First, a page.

During a Pap test, your doctor uses a device called a speculum to hold open your vagina and see the passage between your vagina and your uterus (cervix). He or she will then use a long-handled tool to collect a small sample of cells from the cervix. The cells are examined with a microscope for abnormalities.
Only a few types of genital HPV have been linked to cervical cancer. A sample of cervical cells, taken during a Pap test, can be tested for these cancer-causing HPV strains.
This test is generally reserved for women age 30 and older. It isn't as useful for younger women because for them, HPV usually goes away without treatment.
If your warts aren't causing discomfort, you might not need treatment. But if you have itching, burning and pain, or if you're concerned about spreading the infection, your doctor can help you clear an outbreak with medications or surgery.
However, warts often return after treatment. There is no treatment for the virus itself.
Genital wart treatments that can be applied directly to your skin include:
Imiquimod (Aldara, Zyclara). This cream appears to boost your immune system's ability to fight genital warts. Avoid sexual contact while the cream is on your skin. It might weaken condoms and diaphragms and irritate your partner's skin.
One possible side effect is skin redness. Other side effects might include blisters, body aches or pain, a cough, rashes, and fatigue.
Podophyllin and podofilox (Condylox). Podophyllin is a plant-based resin that destroys genital wart tissue. Your doctor applies this solution. Podofilox contains the same active compound, but you can apply it at home.
Never apply podofilox internally. Additionally, this medication isn't recommended for use during pregnancy. Side effects can include mild skin irritation, sores or pain.
- Trichloroacetic acid. This chemical treatment burns off genital warts, and can be used for internal warts. Side effects can include mild skin irritation, sores or pain.
- Sinecatechins (Veregen). This cream is used for treatment of external genital warts and warts in or around the anal canal. Side effects, such as reddening of the skin, itching or burning, and pain, are often mild.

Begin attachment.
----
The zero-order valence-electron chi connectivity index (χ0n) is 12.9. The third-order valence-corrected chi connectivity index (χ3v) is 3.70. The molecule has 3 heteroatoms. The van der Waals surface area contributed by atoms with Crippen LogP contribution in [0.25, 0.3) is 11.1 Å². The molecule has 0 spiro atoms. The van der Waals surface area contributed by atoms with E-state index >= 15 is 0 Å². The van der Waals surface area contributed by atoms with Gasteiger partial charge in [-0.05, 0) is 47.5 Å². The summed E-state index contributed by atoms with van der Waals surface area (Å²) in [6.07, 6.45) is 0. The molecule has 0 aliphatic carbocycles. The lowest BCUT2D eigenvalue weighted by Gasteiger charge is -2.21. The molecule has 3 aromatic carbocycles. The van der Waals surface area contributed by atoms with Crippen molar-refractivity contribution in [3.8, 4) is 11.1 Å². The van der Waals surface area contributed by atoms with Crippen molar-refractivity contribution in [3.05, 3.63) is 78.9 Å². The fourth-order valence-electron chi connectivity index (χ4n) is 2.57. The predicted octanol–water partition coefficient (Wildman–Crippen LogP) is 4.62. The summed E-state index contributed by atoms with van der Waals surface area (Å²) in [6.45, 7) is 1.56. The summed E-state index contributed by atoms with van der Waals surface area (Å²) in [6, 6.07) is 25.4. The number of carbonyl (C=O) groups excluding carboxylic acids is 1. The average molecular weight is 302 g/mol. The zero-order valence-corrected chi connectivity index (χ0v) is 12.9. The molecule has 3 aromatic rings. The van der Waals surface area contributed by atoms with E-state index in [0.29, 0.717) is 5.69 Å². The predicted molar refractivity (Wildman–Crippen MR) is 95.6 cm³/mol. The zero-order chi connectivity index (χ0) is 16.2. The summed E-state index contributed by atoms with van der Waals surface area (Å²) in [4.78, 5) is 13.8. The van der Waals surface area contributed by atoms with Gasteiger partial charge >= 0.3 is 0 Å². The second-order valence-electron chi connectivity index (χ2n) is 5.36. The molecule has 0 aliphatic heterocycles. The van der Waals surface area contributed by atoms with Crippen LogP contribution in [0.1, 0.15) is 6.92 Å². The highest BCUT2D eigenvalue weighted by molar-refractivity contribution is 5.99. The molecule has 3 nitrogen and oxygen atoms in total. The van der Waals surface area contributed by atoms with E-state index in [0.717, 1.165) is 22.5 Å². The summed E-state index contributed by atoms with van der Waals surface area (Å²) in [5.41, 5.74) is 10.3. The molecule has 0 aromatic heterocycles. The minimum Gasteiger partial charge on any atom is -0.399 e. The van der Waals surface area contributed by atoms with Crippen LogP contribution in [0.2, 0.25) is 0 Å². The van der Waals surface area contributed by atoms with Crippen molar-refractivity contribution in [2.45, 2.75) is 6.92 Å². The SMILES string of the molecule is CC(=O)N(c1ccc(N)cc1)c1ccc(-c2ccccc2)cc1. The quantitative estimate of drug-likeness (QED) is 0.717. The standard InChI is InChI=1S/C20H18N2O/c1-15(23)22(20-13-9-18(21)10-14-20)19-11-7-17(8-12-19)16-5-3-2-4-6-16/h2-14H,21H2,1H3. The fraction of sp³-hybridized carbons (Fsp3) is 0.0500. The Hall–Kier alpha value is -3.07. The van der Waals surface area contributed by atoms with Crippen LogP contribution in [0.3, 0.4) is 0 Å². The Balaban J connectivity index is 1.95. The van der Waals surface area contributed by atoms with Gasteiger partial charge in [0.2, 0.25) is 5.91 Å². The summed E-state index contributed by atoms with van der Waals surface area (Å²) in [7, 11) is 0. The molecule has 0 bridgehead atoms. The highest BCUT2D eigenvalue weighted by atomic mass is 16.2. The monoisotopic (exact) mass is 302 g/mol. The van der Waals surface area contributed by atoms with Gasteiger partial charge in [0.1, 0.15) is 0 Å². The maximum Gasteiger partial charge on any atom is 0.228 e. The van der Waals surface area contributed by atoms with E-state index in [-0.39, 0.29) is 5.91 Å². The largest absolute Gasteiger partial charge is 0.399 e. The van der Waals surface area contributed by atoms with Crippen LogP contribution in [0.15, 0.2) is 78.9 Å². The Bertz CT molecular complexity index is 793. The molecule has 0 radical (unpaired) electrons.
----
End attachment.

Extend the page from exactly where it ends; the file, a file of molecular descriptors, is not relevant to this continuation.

Don't try to treat genital warts with over-the-counter wart removers. These medications aren't intended for use in the genital area.
You might need surgery to remove larger warts, warts that don't respond to medications or, if you're pregnant, warts that your baby can be exposed to during delivery. Surgical options include:
- Freezing with liquid nitrogen (cryotherapy). Freezing works by causing a blister to form around your wart. As your skin heals, the lesions slough off, allowing new skin to appear. You might need to repeat the treatment. The main side effects include pain and swelling.
- Electrocautery. This procedure uses an electrical current to burn off warts. You might have some pain and swelling after the procedure.
- Surgical excision. Your doctor might use special tools to cut off warts. You'll need local or general anesthesia for this treatment, and you might have pain afterward.
- Laser treatments. This approach, which uses an intense beam of light, can be expensive and is usually reserved for extensive and tough-to-treat warts. Side effects can include scarring and pain.
Preparing for an appointment
You're likely to start by seeing your family doctor. Women might schedule an appointment with their gynecologists.
What you can do
Make a list of your:
- Symptoms and when they began. Describe your symptoms and note whether your sexual partner has had similar symptoms.
- Sexual history, including all recent exposures to possible sources of infection, particularly if you've had unprotected sex or sex with a new partner.
- Key medical information, including other conditions you're being treated for.
- All medications, vitamins or other supplements you take, including doses.
For genital warts, some basic questions to ask your doctor include:
- What tests do I need?
- Should I also be tested for other sexually transmitted infections?
- What treatment approach do you recommend, if any?
- How soon after I begin treatment can I expect to get better?
- Am I contagious? How can I reduce the risk of passing this infection to others?
- Should my partner be tested for this condition?
- When can I safely have sex again?
- Will my genital warts come back?
- Am I at risk of complications related to genital warts?
- How often should I be screened for other health conditions related to genital warts?
- Are there printed materials I can have? What websites do you recommend?
Don't hesitate to ask other questions.
What to expect from your doctor
Your doctor is likely to ask you questions, including:
- How severe are your symptoms?
- Do you practice safe sex? Have you always done so?
- Have you recently had sex with a new partner?
- Has your partner been tested for sexually transmitted infections?
- Have you had the HPV vaccine? When?
- Are you pregnant or planning to become pregnant?